Article

A qualitative evaluation of New Zealand consumers perceptions of general practice nurses.

BMC Family Practice (Impact Factor: 1.74). 02/2013; 14(1):26. DOI: 10.1186/1471-2296-14-26
Source: PubMed

ABSTRACT BACKGROUND: An important consideration in health service delivery is ensuring that services meet consumer needs and that consumers are satisfied with service delivery. Patient satisfaction can impact on compliance with suggested treatments and therefore impact on health outcomes. Comparatively few studies have explored consumer satisfaction with nurses in general practice. METHODS: A sub-group of 18 consumers from a larger quantitative evaluation of consumer satisfaction with New Zealand general practice nurses participated in semi-structured telephone interviews. Interview data was analysed using thematic analysis. RESULTS: Four major themes emerged from the data that highlighted that, despite confusion experienced by some consumer regarding the practice nurse role, consumers were happy with the level of care provided by them. Consumers felt valued by Practice Nurses and considered them competent and highly knowledgeable. Findings also convey that consumers appreciate the accessibility and financial benefits of utilising the services of practice nurses. CONCLUSIONS: Consumers are highly satisfied with practice nurse service delivery and value their relationships with these health professionals. Consumers revealed that greater clarity around the practice nurse role and their scope of practice may enhance their utilisation. Spreading the message of PNs should read practice nurses being the right person to deliver care, within their scope of practice, at the right time may have the potential to provide more timely care within the primary care setting.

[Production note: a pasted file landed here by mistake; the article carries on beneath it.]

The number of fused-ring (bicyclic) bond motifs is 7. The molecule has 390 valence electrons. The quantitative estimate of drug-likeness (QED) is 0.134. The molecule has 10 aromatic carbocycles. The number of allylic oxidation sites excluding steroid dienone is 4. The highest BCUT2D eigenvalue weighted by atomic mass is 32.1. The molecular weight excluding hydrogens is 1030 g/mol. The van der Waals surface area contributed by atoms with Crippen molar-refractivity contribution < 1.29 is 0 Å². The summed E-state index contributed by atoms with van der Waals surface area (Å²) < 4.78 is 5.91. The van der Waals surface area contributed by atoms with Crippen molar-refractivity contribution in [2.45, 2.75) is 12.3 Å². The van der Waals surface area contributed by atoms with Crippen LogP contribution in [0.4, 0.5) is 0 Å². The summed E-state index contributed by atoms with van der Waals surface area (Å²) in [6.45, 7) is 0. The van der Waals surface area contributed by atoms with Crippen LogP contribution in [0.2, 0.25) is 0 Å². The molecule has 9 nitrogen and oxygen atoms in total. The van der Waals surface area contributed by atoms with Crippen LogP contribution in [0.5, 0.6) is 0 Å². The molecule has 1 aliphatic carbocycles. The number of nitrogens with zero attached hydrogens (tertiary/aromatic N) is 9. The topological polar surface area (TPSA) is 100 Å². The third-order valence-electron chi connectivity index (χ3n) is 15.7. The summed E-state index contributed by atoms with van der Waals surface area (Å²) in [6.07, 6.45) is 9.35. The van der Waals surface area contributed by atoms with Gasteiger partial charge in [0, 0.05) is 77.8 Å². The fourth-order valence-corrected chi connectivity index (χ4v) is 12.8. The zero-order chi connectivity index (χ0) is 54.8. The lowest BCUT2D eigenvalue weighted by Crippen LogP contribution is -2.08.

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    ABSTRACT: A team approach in primary care has proven benefits in achieving better outcomes, reducing health care costs, satisfying patient needs, ensuring continuity of care, increasing job satisfaction among health providers and using human health care resources more efficiently. However, some research indicates constraints in collaboration within primary health care (PHC) teams in Lithuania. The aim of this study was to gain a better understanding of the phenomenon of teamwork in Lithuania by exploring the experiences of teamwork by general practitioners (GPs) and community nurses (CNs) involved in PHC. Six focus groups were formed with 29 GPs and 27 CNs from the Kaunas Region of Lithuania. Discussions were recorded and transcribed verbatim. A thematic analysis of these data was then performed. The analysis of focus group data identified six thematic categories related to teamwork in PHC: the structure of a PHC team, synergy among PHC team members, descriptions of roles and responsibilities of team members, competencies of PHC team members, communications between PHC team members and the organisational background for teamwork. These findings provide the basis for a discussion of a thematic model of teamwork that embraces formal, individual and organisational factors. The need for effective teamwork in PHC is an issue receiving broad consensus; however, the process of teambuilding is often taken for granted in the PHC sector in Lithuania. This study suggests that both formal and individual behavioural factors should be targeted when aiming to strengthen PHC teams. Furthermore, this study underscores the need to provide explicit formal descriptions of the roles and responsibilities of PHC team members in Lithuania, which would include establishing clear professional boundaries. The training of team members is an essential component of the teambuilding process, but not sufficient by itself.
    BMC Family Practice 08/2013; 14(1):118. · 1.74 Impact Factor

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